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Wireless adapter won't get IP address

Posted on 2014-01-29
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Last Modified: 2016-11-23
Wireless adapter in older Dell D530 won't get an IP address from DHCP server.  Wired connection works fine - gets IP address from DHCP server, gets DNS address, subnet mask, sees gateway.  When I plug in a static IP address for the wireless adapter to use along with subnet mask, gateway, DNS - it starts to work fine.  Why won't it get a dynamic IP address from DHCP server?
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Question by:davidorz1
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Expert Comment

by:Lee Ingalls
ID: 39818695
Do you have access to the DHCP Server?
Does the DHCP Server have a limited range of IP leases?
Is the static IP in a different range than what the DHCP Server is issuing?
If you can check the DHCP Server to see if all the leases have been issued. Test for orphans by pinging; then delete/expire the lease if no response; then on the DELL D530 try IPCONFIG /releases, IPCONFIG /renew (or reboot).
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Expert Comment

by:Darr247
ID: 39818716
Using Wireshark (I recommend the 'PortableApps' version on a USB stick... it's windows-only and starts up a little slower like that, but you don't have to install it on any windows machine where you want to run it), from any computer on the LAN, to monitor DHCP traffic (with a BOOTP 'view' filter applied) should show all the broadcasts of the entire DHCP process. If everything is being passed on broadcast (you *are* using a standard /24 IP range, right?), then use wireshark to check *from* the machine with the WiFi adapter to verify if it's actually seeing the DHCP offer.
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Author Comment

by:davidorz1
ID: 39818826
DHCP server has many unassigned IP addresses available for assignment.  The static IP address that I plugged in is in a different part of the range than DHCP is using.  I tried ipconfig /release, then /renew.  The wired adapter got a renewed address OK - the wireless adapter, not so much.  It shows 169.254.178.72.  I'm not sure what this address is or where it came from.

I'll look into this Wireshark suggestion.
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Expert Comment

by:Darr247
ID: 39819032
169.254.x.x /16 is an address in the APIPA range. Network adapters with TCP bindings set to allow automatic configuration will assign themselves an address in that range if no response from a DHCP server is seen.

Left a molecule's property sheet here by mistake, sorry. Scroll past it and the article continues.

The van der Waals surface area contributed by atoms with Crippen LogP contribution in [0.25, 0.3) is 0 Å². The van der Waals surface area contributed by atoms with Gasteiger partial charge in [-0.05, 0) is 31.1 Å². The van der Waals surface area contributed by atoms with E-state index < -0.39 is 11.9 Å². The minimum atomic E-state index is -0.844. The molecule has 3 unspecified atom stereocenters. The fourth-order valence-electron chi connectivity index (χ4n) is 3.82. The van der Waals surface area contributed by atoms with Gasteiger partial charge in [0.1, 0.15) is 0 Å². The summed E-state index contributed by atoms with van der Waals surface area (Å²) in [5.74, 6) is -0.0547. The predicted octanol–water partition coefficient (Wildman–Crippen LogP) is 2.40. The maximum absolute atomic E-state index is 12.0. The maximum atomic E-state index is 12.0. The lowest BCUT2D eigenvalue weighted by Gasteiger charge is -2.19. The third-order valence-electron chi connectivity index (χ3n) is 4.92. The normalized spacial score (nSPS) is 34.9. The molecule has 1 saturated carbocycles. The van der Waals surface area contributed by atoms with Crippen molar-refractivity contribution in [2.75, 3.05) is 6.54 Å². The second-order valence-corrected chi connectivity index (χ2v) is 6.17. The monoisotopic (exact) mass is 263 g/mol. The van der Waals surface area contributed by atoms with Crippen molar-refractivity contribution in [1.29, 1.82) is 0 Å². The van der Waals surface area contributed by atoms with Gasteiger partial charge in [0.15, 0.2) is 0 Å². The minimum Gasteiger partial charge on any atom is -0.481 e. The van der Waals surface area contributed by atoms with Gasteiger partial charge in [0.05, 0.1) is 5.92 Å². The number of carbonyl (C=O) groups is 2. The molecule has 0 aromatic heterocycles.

What IP range is the DHCP server set to use?  (i.e. its Scope.)

Did you watch the process with Wireshark?

You can trigger a new request by disabling the adapter, then enabling it again. The easiest place to do that is by right-clicking on the adapter in Network Connections (ncpa.cpl).
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Author Comment

by:davidorz1
ID: 39819093
DHCP can assign addresses in the range 192.168.4.69 thru 206.  There are plenty of unassigned addresses available.
Disabling then re-enabling the adapter didn't work - still no addresses for the wireless.

I'm still working with the portable version of Wireshark.  No success in getting that to run yet.  It's a bit of a stretch for me.

Do you thing Winsock might have anything to do with this - or not since the wired connection is working.
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Accepted Solution

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davidorz1 earned 0 total points
ID: 39819127
I just went into the DW WLAN Card Utility and told it to let Windows manage the wireless network.  Then rebooted, right clicked on the Windows wireless icon, told it to View Available Wireless Networks, selected the wireless network, plugged in the WPA2 encryption key -- and it took off.  It got an IP address like there was never any problem.  I guess Dell's Wireless WLAN Utility got corrupted.  All's well.  Thanks for your suggestions.
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Author Closing Comment

by:davidorz1
ID: 39832009
I didn't offer a very technical solution and didn't even think about which app was managing the wireless connection when I posted the question, but when the wireless starting working with Windows managing it versus the Dell manager -- case closed.
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